The 2009 campus master plan reinforced the value of the forested areas and streams on the 345-acre Reynolda campus. The mature campus forest cover is important for maintaining healthy ecosystems and as flood control.
As a result of campus stormwater management practices developed in the 1950’s, high volumes of untreated storm water have been released into the small tributaries that flow from campus. Downstream erosion, sedimentation, and poor water quality are among the side effects of these outdated practices.
The campus master plan calls for the creation of watershed-based stormwater management strategies and best management practices for campus development.
Tree Care Plan
Campus officials developed and adopted a Tree Care Plan in 2011. In total, conservation and maintenance commitments led to Wake Forest’s designation as a Tree Campus USA in 2012. Read Campus Tree Advisory Committee updates to better understand tree plantings and removals on campus. Interested individuals can view a list of all campus tree removals and justifications.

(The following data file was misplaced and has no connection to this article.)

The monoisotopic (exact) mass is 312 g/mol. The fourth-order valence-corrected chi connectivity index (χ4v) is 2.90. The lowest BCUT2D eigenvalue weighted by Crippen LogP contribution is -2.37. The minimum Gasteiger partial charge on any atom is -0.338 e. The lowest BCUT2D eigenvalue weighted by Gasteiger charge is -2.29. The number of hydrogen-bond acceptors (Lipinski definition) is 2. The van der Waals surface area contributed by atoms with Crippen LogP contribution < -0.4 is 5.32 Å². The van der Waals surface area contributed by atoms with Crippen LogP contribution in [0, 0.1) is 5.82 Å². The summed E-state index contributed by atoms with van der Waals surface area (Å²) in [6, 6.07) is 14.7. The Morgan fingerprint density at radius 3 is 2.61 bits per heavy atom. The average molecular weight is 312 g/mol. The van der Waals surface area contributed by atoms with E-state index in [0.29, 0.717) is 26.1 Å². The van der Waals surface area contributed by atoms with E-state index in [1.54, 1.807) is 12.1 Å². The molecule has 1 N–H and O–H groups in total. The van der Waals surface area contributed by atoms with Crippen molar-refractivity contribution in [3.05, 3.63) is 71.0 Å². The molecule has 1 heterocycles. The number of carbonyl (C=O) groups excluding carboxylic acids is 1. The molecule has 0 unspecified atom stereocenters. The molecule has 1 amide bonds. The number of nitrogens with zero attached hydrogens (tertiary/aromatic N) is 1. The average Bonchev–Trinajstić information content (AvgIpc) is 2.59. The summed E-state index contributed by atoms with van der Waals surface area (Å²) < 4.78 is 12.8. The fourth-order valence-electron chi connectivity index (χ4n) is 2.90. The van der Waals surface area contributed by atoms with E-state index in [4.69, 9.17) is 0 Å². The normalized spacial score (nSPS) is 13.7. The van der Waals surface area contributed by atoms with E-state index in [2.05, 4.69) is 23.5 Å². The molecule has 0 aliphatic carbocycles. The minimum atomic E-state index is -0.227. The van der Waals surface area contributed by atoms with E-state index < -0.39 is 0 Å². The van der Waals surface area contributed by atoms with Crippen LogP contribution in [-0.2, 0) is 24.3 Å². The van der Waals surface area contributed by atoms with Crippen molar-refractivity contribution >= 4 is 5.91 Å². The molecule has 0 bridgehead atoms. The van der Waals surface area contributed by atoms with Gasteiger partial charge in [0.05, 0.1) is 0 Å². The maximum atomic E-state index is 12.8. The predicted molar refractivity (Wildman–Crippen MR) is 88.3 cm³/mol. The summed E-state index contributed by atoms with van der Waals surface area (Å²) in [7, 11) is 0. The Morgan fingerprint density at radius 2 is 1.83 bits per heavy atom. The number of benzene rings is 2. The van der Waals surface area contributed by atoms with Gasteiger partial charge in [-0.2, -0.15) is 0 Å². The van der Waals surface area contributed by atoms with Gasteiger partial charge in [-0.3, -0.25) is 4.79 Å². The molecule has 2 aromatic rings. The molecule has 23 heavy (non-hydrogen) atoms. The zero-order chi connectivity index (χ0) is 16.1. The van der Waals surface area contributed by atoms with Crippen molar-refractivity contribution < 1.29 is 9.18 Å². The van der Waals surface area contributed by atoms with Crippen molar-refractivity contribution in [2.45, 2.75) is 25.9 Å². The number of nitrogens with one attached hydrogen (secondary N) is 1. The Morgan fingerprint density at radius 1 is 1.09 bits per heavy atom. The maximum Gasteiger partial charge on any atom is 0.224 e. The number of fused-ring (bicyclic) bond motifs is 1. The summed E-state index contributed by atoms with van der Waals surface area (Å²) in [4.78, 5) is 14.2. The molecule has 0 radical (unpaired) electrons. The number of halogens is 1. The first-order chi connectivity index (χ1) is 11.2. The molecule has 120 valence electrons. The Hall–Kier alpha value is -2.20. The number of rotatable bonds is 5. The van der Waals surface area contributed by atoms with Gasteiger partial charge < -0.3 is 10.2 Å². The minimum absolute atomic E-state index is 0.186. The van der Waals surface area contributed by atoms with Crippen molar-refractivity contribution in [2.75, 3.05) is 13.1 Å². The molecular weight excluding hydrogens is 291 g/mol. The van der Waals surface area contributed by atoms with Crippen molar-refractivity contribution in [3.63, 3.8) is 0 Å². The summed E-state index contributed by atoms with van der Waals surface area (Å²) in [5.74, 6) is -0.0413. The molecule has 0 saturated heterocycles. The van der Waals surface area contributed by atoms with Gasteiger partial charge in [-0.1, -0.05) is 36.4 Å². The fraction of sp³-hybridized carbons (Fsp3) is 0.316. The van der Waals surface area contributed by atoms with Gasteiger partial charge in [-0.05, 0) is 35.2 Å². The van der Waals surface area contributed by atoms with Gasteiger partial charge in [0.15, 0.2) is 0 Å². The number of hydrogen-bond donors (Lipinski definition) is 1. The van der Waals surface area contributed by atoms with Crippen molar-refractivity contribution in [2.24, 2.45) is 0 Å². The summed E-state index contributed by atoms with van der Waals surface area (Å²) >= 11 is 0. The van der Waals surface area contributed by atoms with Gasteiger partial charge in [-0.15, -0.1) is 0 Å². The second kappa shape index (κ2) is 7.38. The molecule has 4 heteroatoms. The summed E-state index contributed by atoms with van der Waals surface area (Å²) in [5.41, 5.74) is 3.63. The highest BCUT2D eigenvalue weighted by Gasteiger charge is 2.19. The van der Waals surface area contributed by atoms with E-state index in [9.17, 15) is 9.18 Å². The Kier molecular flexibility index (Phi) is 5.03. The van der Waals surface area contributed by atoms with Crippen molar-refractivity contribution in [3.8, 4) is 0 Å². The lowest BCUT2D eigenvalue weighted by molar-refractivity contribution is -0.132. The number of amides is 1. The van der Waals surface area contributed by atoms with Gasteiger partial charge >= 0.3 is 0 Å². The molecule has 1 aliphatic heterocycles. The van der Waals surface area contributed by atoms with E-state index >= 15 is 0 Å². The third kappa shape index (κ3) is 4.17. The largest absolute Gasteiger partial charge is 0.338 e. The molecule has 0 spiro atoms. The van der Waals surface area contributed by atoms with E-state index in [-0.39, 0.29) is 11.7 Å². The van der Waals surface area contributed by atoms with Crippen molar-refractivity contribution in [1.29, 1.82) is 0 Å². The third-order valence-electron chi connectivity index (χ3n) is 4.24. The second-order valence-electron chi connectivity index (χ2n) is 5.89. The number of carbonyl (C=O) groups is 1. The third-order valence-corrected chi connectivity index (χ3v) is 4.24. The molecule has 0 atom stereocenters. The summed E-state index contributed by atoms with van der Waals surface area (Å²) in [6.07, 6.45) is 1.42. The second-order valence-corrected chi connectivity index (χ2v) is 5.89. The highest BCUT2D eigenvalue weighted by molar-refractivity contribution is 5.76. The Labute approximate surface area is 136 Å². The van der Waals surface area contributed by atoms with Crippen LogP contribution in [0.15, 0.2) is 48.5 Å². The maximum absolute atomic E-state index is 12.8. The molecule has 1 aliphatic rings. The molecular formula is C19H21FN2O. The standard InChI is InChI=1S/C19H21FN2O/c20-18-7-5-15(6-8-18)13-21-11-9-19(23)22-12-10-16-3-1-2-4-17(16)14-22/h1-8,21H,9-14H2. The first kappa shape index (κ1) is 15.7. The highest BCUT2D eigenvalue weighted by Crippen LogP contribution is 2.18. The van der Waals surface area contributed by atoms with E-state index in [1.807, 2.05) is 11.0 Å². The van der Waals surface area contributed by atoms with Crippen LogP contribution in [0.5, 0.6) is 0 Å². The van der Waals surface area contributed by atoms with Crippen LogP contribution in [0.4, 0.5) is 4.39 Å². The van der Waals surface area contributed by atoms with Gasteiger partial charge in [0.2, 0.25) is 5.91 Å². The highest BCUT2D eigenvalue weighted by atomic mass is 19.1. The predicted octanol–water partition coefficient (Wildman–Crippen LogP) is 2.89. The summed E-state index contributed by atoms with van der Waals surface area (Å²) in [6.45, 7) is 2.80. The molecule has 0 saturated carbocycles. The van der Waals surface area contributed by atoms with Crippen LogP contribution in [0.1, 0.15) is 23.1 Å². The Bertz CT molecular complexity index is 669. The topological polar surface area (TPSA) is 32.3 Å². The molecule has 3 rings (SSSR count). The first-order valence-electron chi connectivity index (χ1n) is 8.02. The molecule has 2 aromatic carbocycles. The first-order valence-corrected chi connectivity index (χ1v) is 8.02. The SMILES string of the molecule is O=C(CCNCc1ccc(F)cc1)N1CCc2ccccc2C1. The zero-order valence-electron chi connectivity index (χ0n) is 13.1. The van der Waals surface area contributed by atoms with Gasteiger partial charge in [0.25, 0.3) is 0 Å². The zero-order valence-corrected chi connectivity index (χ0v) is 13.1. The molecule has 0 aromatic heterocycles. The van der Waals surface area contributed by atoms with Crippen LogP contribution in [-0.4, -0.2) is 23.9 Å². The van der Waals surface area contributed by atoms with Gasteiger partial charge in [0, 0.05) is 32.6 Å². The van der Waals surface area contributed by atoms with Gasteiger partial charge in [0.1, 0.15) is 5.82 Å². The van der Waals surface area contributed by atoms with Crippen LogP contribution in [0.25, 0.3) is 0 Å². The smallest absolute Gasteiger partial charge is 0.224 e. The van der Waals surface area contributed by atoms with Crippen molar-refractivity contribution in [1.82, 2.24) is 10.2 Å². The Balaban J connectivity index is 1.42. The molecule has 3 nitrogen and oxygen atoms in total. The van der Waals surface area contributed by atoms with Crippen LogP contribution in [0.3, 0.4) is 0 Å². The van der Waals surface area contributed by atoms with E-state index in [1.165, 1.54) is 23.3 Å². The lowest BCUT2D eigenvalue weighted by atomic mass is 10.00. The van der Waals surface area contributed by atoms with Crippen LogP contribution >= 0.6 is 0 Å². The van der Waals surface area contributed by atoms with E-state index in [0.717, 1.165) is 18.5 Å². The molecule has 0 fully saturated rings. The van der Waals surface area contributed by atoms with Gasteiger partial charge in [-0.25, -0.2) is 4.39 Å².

When thinking about ways to educate others about environmental issues, dance probably isn’t the first way that comes to mind — but that is exactly what senior Monet Beatty ('20) hopes to do. With a [...]
For the next couple of weeks, trees across the Wake Forest University campus will be sporting yellow tree tags. Some of the tags offer the calculated value of ecosystem services that the trees provide. Others [...]